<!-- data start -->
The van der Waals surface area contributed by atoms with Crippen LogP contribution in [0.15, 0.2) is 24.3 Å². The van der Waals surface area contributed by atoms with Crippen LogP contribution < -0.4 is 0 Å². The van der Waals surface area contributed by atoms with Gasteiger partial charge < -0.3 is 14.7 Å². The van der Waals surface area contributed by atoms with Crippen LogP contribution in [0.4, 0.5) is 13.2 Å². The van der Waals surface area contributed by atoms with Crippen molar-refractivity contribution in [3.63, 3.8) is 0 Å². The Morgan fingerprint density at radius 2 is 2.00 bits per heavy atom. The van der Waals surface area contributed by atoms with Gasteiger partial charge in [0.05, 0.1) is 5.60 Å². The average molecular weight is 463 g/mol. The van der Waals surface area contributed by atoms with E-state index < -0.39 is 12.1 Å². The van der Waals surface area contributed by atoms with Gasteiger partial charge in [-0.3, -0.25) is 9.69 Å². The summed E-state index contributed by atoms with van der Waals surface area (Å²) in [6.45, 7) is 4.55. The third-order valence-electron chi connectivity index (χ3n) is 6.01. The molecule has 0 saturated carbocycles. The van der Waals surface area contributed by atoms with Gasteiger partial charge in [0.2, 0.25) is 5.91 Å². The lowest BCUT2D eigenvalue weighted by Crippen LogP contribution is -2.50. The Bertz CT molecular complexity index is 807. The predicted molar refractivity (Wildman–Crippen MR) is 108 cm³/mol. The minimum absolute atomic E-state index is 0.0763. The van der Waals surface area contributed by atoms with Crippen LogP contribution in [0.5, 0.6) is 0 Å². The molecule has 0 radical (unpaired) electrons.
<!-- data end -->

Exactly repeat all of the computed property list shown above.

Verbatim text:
The van der Waals surface area contributed by atoms with Crippen LogP contribution in [0.15, 0.2) is 24.3 Å². The van der Waals surface area contributed by atoms with Crippen LogP contribution < -0.4 is 0 Å². The van der Waals surface area contributed by atoms with Gasteiger partial charge < -0.3 is 14.7 Å². The van der Waals surface area contributed by atoms with Crippen LogP contribution in [0.4, 0.5) is 13.2 Å². The van der Waals surface area contributed by atoms with Crippen molar-refractivity contribution in [3.63, 3.8) is 0 Å². The Morgan fingerprint density at radius 2 is 2.00 bits per heavy atom. The van der Waals surface area contributed by atoms with Gasteiger partial charge in [0.05, 0.1) is 5.60 Å². The average molecular weight is 463 g/mol. The van der Waals surface area contributed by atoms with E-state index < -0.39 is 12.1 Å². The van der Waals surface area contributed by atoms with Gasteiger partial charge in [-0.3, -0.25) is 9.69 Å². The summed E-state index contributed by atoms with van der Waals surface area (Å²) in [6.45, 7) is 4.55. The third-order valence-electron chi connectivity index (χ3n) is 6.01. The molecule has 0 saturated carbocycles. The van der Waals surface area contributed by atoms with Gasteiger partial charge in [0.2, 0.25) is 5.91 Å². The lowest BCUT2D eigenvalue weighted by Crippen LogP contribution is -2.50. The Bertz CT molecular complexity index is 807. The predicted molar refractivity (Wildman–Crippen MR) is 108 cm³/mol. The minimum absolute atomic E-state index is 0.0763. The van der Waals surface area contributed by atoms with Crippen LogP contribution in [0.5, 0.6) is 0 Å². The molecule has 0 radical (unpaired) electrons.